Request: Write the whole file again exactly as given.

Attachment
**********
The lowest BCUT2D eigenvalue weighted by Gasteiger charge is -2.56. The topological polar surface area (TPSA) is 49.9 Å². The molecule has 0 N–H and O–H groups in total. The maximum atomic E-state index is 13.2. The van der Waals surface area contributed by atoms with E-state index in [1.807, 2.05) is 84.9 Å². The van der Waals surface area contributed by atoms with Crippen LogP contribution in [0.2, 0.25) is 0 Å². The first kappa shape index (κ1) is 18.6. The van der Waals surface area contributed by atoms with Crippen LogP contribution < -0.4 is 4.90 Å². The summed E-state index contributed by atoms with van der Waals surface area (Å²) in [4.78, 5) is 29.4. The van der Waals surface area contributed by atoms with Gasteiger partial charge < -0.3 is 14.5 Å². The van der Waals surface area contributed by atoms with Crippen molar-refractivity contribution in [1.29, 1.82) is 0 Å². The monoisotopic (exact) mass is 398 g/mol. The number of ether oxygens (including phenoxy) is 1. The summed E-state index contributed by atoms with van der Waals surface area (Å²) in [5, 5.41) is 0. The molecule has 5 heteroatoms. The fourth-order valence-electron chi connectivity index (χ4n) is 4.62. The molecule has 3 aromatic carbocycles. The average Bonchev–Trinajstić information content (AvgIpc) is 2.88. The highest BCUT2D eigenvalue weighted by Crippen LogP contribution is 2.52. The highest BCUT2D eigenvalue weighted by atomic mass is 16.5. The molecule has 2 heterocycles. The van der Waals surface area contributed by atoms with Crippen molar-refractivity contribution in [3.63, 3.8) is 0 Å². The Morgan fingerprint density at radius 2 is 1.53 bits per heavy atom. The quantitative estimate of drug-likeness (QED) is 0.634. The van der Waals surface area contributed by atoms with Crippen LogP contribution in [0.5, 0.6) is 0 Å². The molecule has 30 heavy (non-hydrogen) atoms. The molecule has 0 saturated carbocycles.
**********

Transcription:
The lowest BCUT2D eigenvalue weighted by Gasteiger charge is -2.56. The topological polar surface area (TPSA) is 49.9 Å². The molecule has 0 N–H and O–H groups in total. The maximum atomic E-state index is 13.2. The van der Waals surface area contributed by atoms with E-state index in [1.807, 2.05) is 84.9 Å². The van der Waals surface area contributed by atoms with Crippen LogP contribution in [0.2, 0.25) is 0 Å². The first kappa shape index (κ1) is 18.6. The van der Waals surface area contributed by atoms with Crippen LogP contribution < -0.4 is 4.90 Å². The summed E-state index contributed by atoms with van der Waals surface area (Å²) in [4.78, 5) is 29.4. The van der Waals surface area contributed by atoms with Gasteiger partial charge < -0.3 is 14.5 Å². The van der Waals surface area contributed by atoms with Crippen molar-refractivity contribution in [1.29, 1.82) is 0 Å². The monoisotopic (exact) mass is 398 g/mol. The number of ether oxygens (including phenoxy) is 1. The summed E-state index contributed by atoms with van der Waals surface area (Å²) in [5, 5.41) is 0. The molecule has 5 heteroatoms. The fourth-order valence-electron chi connectivity index (χ4n) is 4.62. The molecule has 3 aromatic carbocycles. The average Bonchev–Trinajstić information content (AvgIpc) is 2.88. The highest BCUT2D eigenvalue weighted by Crippen LogP contribution is 2.52. The highest BCUT2D eigenvalue weighted by atomic mass is 16.5. The molecule has 2 heterocycles. The van der Waals surface area contributed by atoms with Crippen molar-refractivity contribution in [3.63, 3.8) is 0 Å². The Morgan fingerprint density at radius 2 is 1.53 bits per heavy atom. The quantitative estimate of drug-likeness (QED) is 0.634. The van der Waals surface area contributed by atoms with Crippen LogP contribution in [0.5, 0.6) is 0 Å². The molecule has 30 heavy (non-hydrogen) atoms. The molecule has 0 saturated carbocycles.